Take at look at the forces that affect gravity dams.

Grand Coulee Dam
Grand Coulee Dam

All dams -- whether they're embankment, buttress, arch, or gravity -- must be maintained as they get older. Without proper maintenance, spillways can clog and concrete can crack. Some dams are even removed because they block the migration of fish.

How we get Energy (Hydropower) from Dams

Understanding the water cycle is important to understanding hydropower. In the water cycle, solar energy heats water on the surface, causing it to evaporate. This water vapor condenses into clouds and falls back onto the surface as precipitation. The water flows through rivers back into the oceans, where it can evaporate and begin the cycle all over again.
Water cycle, from
Water cycle, from
Mechanical energy is derived by directing, harnessing, or channeling moving water. The amount of available energy in moving water is determined by its flow or fall.Swiftly flowing water in a big river, like the Columbia River , carries a great deal of energy in its flow. So, too,with water descending rapidly from a very high point, like Niagara Falls. In either instance, the water flows through a pipe, or penstock, then pushes against and turns blades in a turbine to spin a generator to produce electricity. In a run-of-the-river system, the force of the current applies the needed pressure, while in a storage system, water is accumulated in reservoirs created by dams, then released when the demand for electricity is high. Meanwhile, the reservoirs or lakes are used for boating and fishing, and often the rivers beyond the dams provide opportunities for whitewater rafting and kayaking.
How a Hydropower Dam works, from
How a Hydropower Dam works, from

The Hoover Dam, one of the dams that produces hydropower completed in 1936 on the Colorado River between Arizona and Nevada, created Lake Mead, a 110-mile-long national recreational area that offers water sports and fishing in a desert setting.


Dams are extremely expensive to build and must be built to a very high standard.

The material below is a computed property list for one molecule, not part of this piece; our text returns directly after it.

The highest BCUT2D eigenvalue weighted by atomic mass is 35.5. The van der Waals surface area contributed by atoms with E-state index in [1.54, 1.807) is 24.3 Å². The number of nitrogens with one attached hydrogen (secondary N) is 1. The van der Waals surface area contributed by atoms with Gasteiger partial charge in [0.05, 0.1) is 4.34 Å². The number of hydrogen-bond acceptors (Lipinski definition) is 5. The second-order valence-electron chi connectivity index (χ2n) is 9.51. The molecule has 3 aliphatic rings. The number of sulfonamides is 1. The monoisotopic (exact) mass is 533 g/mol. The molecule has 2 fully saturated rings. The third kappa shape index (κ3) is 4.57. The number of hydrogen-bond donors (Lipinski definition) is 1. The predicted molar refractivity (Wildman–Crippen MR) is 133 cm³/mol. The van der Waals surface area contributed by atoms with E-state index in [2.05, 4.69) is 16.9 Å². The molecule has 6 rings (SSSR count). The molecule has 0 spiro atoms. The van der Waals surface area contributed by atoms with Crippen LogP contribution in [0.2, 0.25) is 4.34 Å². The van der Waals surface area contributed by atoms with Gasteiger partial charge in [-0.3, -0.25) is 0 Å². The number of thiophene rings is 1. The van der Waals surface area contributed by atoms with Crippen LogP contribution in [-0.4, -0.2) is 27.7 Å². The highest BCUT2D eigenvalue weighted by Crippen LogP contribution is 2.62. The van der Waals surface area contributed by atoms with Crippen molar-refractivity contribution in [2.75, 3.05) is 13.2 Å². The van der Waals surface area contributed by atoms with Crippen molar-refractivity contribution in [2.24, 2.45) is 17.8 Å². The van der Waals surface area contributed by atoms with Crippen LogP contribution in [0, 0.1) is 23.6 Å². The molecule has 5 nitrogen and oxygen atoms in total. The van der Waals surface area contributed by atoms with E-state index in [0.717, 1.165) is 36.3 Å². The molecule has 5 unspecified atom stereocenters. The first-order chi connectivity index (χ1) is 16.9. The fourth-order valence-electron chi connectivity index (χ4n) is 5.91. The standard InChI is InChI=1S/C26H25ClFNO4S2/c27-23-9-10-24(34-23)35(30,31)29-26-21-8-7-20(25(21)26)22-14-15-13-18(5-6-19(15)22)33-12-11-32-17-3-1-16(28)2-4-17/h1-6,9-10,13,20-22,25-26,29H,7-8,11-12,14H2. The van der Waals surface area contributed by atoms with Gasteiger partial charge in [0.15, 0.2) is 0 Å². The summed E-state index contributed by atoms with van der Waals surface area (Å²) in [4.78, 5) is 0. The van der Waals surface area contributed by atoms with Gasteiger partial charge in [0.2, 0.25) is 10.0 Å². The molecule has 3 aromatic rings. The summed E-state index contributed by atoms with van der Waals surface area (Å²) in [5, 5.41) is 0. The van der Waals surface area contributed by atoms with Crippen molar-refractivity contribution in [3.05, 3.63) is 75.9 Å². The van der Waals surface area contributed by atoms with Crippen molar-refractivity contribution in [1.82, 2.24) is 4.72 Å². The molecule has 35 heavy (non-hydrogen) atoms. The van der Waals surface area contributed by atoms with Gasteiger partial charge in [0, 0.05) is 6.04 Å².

The high cost of dam construction means that they must operate for many decades to become profitable.

The flooding of large areas of land means that the natural environment is destroyed.

People living in villages and towns that are in the valley to be flooded, must move out. This means that they lose their farms and businesses. In some countries, people are forcibly removed so that hydropower schemes can go ahead.

The building of large dams can cause serious geological damage. For example, the building of the Hoover Dam in the USA triggered a number of earthquakes and has depressed the earth’s surface at its location.

Although modern planning and design of dams is good, in the past old dams have been known to be breached (the dam gives under the weight of water in the lake). This has led to deaths and flooding.

Dams built blocking the progress of a river in one country usually means that the water supply from the same river in the following country is out of their control. This can lead to serious problems between neighboring countries.

Building a large dam alters the natural water table level. For example, the building of the Aswan Dam in Egypt has altered the level of the water table. This is slowly leading to damage of many of its ancient monuments as salts and destructive minerals are deposited in the stone work from ‘rising damp’ caused by the changing water table level.